Tailored functionalization of low density polyethylene surfacesJournal of Applied Polymer Science (2008)
AbstractSurface-functionalization chemistries were optimized to tailor the surface chemistry of polyethylene, and this made covalent attachment of bioactive molecules possible. This concept has relevance in biomaterials, biosensors, textiles, and active food-packaging applications. Clean polyethylene films were subjected to chromic acid oxidation to introduce carboxylic acids. A range of functional groups, including amine, aldehyde, thiol, and hydroxyl, were then introduced to the surface of the oxidized films with functionalized crosslinking agents and covalent bioconjugation chemistries. The quantity of functional groups was further increased by subsequent grafting of polyfunctional agents such as polyethylenimine and poly (acrylic acid). The number and type of functional groups were quantified by contact-angle, dye-assay, attenuated total reflectance/Fourier transform infrared, and X-ray photoelectron spectroscopy analyses. We optimized chemistries to introduce a variety of functional groups to the surface of low-density polyethylene in numbers ranging from several picomoles per centimeter squared to tens of nanomoles per centimeter squared. A range of bioactive compounds, including antimicrobials, antibodies, oligonucleotides, cell precursors, drugs, peptides, enzymes, and synthetic biomimetic agents, can be covalently bound to these functional groups in the development of nonmigratory biofunctionalized polymers.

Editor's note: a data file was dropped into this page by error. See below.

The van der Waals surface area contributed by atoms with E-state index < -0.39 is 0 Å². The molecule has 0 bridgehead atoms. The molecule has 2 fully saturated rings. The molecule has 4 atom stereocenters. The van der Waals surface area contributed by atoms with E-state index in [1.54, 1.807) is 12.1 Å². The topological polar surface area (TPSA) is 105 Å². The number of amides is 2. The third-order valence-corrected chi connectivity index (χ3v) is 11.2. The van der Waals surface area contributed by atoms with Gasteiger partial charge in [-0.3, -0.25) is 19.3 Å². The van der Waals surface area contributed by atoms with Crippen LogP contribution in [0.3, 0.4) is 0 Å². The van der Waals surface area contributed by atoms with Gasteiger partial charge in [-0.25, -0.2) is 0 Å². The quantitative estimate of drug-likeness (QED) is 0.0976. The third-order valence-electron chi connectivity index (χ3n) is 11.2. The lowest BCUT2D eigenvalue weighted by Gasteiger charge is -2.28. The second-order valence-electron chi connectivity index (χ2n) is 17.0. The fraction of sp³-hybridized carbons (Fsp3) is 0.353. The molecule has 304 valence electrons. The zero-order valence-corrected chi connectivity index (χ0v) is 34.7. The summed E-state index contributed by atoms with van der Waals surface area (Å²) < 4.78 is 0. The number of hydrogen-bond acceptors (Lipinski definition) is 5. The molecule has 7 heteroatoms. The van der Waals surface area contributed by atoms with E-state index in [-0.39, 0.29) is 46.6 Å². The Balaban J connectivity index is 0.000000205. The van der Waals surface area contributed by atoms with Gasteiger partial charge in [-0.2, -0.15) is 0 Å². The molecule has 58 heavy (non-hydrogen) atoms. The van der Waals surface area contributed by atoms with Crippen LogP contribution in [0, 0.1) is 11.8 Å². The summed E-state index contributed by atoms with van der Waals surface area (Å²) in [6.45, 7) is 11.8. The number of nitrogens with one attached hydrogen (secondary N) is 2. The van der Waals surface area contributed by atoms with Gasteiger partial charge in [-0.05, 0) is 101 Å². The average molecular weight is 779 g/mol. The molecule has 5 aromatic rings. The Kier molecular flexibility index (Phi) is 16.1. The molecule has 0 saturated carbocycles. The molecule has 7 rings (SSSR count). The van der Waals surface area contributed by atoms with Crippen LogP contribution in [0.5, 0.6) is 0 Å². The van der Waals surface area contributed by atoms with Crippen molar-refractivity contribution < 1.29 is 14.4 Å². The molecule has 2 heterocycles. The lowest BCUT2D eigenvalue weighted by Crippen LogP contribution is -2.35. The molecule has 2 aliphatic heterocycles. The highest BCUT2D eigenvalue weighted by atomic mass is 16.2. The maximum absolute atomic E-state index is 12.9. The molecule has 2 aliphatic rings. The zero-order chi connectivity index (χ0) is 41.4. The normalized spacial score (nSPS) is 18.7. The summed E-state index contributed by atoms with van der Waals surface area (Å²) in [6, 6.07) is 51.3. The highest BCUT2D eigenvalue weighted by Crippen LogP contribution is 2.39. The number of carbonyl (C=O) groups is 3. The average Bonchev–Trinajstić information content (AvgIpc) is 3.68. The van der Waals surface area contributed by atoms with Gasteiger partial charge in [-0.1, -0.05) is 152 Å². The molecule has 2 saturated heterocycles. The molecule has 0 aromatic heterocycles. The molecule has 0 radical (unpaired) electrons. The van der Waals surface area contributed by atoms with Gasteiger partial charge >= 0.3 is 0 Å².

Citation InformationJulie M. Goddard and J.H. Hotchkiss. "Tailored functionalization of low density polyethylene surfaces" Journal of Applied Polymer Science Vol. 108 Iss. 5 (2008)
Available at: http://works.bepress.com/julie_goddard/4/